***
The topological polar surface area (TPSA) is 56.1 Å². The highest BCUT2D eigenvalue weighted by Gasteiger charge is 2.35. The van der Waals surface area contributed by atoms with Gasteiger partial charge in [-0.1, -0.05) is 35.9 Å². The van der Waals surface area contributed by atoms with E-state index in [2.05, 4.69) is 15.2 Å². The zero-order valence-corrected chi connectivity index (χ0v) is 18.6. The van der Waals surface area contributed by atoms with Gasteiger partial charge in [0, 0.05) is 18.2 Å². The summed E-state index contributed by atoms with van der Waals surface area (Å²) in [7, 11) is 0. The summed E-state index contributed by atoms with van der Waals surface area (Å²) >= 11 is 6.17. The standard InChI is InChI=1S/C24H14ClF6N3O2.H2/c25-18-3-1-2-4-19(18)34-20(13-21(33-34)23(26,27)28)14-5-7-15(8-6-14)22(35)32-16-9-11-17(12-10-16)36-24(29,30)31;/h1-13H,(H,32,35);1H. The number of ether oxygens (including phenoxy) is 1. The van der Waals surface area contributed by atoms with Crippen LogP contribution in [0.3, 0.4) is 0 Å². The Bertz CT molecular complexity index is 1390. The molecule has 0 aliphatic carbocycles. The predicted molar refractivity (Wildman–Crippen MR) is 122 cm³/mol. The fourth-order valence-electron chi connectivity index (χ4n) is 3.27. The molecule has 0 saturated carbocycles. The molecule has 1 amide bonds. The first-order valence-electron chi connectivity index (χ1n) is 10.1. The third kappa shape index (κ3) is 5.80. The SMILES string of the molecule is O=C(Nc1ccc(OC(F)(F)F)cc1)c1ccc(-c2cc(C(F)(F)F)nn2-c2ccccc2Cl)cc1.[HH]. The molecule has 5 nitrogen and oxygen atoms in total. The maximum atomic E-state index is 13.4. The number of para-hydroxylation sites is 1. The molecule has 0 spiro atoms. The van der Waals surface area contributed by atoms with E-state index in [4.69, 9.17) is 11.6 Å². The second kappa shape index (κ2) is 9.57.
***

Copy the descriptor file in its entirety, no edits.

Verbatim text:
The topological polar surface area (TPSA) is 56.1 Å². The highest BCUT2D eigenvalue weighted by Gasteiger charge is 2.35. The van der Waals surface area contributed by atoms with Gasteiger partial charge in [-0.1, -0.05) is 35.9 Å². The van der Waals surface area contributed by atoms with E-state index in [2.05, 4.69) is 15.2 Å². The zero-order valence-corrected chi connectivity index (χ0v) is 18.6. The van der Waals surface area contributed by atoms with Gasteiger partial charge in [0, 0.05) is 18.2 Å². The summed E-state index contributed by atoms with van der Waals surface area (Å²) in [7, 11) is 0. The summed E-state index contributed by atoms with van der Waals surface area (Å²) >= 11 is 6.17. The standard InChI is InChI=1S/C24H14ClF6N3O2.H2/c25-18-3-1-2-4-19(18)34-20(13-21(33-34)23(26,27)28)14-5-7-15(8-6-14)22(35)32-16-9-11-17(12-10-16)36-24(29,30)31;/h1-13H,(H,32,35);1H. The number of ether oxygens (including phenoxy) is 1. The van der Waals surface area contributed by atoms with Crippen LogP contribution in [0.3, 0.4) is 0 Å². The Bertz CT molecular complexity index is 1390. The molecule has 0 aliphatic carbocycles. The predicted molar refractivity (Wildman–Crippen MR) is 122 cm³/mol. The fourth-order valence-electron chi connectivity index (χ4n) is 3.27. The molecule has 0 saturated carbocycles. The molecule has 1 amide bonds. The first-order valence-electron chi connectivity index (χ1n) is 10.1. The third kappa shape index (κ3) is 5.80. The SMILES string of the molecule is O=C(Nc1ccc(OC(F)(F)F)cc1)c1ccc(-c2cc(C(F)(F)F)nn2-c2ccccc2Cl)cc1.[HH]. The molecule has 5 nitrogen and oxygen atoms in total. The maximum atomic E-state index is 13.4. The number of para-hydroxylation sites is 1. The molecule has 0 spiro atoms. The van der Waals surface area contributed by atoms with E-state index in [4.69, 9.17) is 11.6 Å². The second kappa shape index (κ2) is 9.57.